By the bigger picture, Shannon means building the brand, not only for the London Edition but for the Edition hotel group as a whole. That could be through special events run with the hotel’s director of culture, takeovers of other bars, or presenting at bar shows.
And, with Shannon set to up sticks for Los Angeles this month, the search for his successor is most definitely on. Davide Segat, Shannon’s manager at the Punch Room when he started five years ago, and now global director of bars for the Edition brand, is leading the search, with a little help from Shannon.
“It’s interesting seeing who’s out there, and who would be right in that role: creative bars, but with high volume as well, and under the umbrella of a hotel,” Shannon says. “It could be someone that’s maybe not worked in that scale of team, but has lots of creativity and knows the industry, knows how to deal with people, and that could be an opportunity for something different.”
The location of the bars within a hotel presents a different set of challenges from a standalone destination bar, Shannon says. “A lot of smaller bars, people know what you do. That’s what they’re coming for: it’s a destination. They’re not paying a lot of money to stay in a hotel and just coming down to a bar and having no idea that you do a certain level of cocktails,” he says. “You have to understand their different perspectives, someone who’s travelling from America just to stay in the hotel and has no idea that we have busy restaurants, busy bars and interesting cocktails.”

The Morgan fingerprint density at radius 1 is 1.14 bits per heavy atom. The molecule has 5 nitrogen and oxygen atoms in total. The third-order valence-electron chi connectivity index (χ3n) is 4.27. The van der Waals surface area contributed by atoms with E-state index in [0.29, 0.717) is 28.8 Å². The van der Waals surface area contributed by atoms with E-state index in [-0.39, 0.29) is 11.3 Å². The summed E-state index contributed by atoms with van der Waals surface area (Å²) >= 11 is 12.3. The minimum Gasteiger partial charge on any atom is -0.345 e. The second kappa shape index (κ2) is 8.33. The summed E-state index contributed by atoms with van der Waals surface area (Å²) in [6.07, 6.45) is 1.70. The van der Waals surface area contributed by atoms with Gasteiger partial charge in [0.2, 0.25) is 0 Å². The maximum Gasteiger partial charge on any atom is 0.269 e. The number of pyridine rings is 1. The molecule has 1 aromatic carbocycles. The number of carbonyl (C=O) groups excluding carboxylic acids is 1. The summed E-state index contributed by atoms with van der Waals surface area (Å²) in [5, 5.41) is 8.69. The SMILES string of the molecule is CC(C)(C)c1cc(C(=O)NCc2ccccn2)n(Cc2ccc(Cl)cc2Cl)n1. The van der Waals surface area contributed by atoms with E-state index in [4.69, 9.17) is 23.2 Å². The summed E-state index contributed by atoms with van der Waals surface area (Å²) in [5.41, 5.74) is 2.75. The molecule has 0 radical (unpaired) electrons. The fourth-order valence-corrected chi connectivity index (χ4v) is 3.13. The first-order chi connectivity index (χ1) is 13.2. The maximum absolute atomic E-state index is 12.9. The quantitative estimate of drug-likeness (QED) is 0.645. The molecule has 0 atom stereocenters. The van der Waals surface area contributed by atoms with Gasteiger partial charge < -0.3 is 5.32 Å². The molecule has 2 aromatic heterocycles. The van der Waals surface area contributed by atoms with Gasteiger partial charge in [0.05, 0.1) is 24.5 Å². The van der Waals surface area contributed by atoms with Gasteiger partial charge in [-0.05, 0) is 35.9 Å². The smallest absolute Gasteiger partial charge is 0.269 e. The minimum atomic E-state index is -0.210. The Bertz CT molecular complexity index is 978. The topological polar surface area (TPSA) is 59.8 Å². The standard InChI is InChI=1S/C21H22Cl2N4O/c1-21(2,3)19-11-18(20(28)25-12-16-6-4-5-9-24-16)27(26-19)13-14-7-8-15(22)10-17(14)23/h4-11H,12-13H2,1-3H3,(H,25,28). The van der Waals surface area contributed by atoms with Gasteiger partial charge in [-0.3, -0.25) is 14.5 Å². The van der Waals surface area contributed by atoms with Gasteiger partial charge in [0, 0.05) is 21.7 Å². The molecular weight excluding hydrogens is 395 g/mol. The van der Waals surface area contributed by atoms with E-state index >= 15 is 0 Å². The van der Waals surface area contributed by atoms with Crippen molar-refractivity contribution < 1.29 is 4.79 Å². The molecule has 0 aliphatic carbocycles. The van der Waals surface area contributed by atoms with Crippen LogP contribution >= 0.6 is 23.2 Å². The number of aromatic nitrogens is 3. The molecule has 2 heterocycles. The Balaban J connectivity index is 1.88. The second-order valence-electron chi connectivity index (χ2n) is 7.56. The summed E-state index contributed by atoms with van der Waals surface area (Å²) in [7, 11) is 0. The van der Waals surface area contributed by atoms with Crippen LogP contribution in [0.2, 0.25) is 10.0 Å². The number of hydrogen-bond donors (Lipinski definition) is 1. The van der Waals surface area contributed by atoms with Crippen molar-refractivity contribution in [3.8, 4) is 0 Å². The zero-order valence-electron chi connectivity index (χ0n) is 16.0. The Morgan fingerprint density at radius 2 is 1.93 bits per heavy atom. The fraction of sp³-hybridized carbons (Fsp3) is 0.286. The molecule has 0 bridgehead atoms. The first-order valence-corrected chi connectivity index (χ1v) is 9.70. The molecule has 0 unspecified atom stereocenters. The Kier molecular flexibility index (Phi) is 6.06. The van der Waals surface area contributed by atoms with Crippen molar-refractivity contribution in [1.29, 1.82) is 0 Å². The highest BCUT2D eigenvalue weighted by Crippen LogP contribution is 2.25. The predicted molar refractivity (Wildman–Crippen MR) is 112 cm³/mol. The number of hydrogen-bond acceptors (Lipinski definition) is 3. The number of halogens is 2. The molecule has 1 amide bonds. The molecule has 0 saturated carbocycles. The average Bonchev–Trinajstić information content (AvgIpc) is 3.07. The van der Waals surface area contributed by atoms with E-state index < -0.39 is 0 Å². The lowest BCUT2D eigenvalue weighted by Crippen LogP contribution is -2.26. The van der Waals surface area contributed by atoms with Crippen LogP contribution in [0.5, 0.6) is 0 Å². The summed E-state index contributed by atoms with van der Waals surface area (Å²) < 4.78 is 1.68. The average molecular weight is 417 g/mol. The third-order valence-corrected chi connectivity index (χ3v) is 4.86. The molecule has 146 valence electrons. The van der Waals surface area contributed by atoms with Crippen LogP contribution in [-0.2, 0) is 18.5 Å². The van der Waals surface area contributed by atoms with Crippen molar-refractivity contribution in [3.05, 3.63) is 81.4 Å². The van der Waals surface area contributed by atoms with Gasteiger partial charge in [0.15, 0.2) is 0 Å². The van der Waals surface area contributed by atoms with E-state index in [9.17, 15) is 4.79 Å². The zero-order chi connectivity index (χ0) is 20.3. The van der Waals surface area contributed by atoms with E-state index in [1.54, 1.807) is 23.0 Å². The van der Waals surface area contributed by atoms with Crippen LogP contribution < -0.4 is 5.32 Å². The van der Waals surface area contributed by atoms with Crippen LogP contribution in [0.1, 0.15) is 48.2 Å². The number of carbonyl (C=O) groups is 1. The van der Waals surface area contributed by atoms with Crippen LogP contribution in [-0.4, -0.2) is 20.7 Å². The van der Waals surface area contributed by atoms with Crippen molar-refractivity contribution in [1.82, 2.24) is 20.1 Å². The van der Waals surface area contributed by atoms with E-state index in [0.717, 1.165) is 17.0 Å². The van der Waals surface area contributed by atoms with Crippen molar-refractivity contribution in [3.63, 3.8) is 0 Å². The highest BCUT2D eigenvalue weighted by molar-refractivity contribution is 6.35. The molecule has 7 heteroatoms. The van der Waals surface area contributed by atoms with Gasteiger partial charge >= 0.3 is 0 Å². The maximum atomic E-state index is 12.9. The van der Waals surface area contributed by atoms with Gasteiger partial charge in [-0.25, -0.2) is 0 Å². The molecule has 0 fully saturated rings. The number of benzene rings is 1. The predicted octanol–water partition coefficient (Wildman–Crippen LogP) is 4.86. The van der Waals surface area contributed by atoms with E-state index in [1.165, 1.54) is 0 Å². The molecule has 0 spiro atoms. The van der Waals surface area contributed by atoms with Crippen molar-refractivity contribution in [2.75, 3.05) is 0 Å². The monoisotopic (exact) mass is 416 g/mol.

With help from the company, Shannon is planning his move to Los Angeles, a city he doesn’t really know. (And, no, he hasn’t watched – or even heard of – West Hollywood hospitality reality show Vanderpump Rules.) “I was out there a couple of months ago, for a holiday – well, kind of holiday/research-ish – and one of my best friends is out there as well,” he says. “And before that I’d been out for a Punch on the Road, one of our takeover tours, but that was really brief.”
Shannon is looking forward to familiarising himself with the market, and what guests want, on his first stint living and working overseas. “I’m going to do a bit of research and talk to as many people as possible, understanding the team and how people work out there,” he says. “I understand how I think it works, running a team in London with a very, very European team, lots of Italians and southeast Europeans. But there’s probably going to be different ways I’ll have to talk to the team: Things like that I think are a big challenge.”
Yet, despite having worked his way up the managerial ladder, Shannon still has no clear career game plan. “I didn’t expect to have been here with the Edition five and a half years, being a bar manager, being in London this long, and now the opportunity to go to LA – that was never a plan,” he says. “The opportunity to travel different places with the hotel is something really cool, but I still don’t have a set goal, to be a hotel manager, or F&B director. I’m not set in that idea.”
And if those sorts of opportunities sound like something that works for you, Shannon recommends you reach out fast. “Davide’s on all the social media, but I guess email would probably be the best,” he says.